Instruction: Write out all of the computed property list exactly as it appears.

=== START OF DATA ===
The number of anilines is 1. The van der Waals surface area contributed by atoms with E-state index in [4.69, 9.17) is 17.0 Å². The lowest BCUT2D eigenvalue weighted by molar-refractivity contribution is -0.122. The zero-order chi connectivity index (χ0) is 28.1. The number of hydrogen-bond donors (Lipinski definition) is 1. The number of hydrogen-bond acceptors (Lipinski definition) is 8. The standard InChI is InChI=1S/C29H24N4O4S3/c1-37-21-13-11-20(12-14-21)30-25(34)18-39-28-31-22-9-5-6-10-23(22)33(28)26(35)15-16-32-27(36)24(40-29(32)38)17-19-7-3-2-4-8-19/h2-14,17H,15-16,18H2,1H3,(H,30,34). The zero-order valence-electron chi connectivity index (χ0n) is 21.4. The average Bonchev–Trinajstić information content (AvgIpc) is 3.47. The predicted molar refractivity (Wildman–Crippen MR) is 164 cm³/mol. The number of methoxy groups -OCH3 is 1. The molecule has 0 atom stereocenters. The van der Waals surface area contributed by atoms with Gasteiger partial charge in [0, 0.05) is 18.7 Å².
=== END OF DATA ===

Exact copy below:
The number of anilines is 1. The van der Waals surface area contributed by atoms with E-state index in [4.69, 9.17) is 17.0 Å². The lowest BCUT2D eigenvalue weighted by molar-refractivity contribution is -0.122. The zero-order chi connectivity index (χ0) is 28.1. The number of hydrogen-bond donors (Lipinski definition) is 1. The number of hydrogen-bond acceptors (Lipinski definition) is 8. The standard InChI is InChI=1S/C29H24N4O4S3/c1-37-21-13-11-20(12-14-21)30-25(34)18-39-28-31-22-9-5-6-10-23(22)33(28)26(35)15-16-32-27(36)24(40-29(32)38)17-19-7-3-2-4-8-19/h2-14,17H,15-16,18H2,1H3,(H,30,34). The zero-order valence-electron chi connectivity index (χ0n) is 21.4. The average Bonchev–Trinajstić information content (AvgIpc) is 3.47. The predicted molar refractivity (Wildman–Crippen MR) is 164 cm³/mol. The number of methoxy groups -OCH3 is 1. The molecule has 0 atom stereocenters. The van der Waals surface area contributed by atoms with Gasteiger partial charge in [0, 0.05) is 18.7 Å².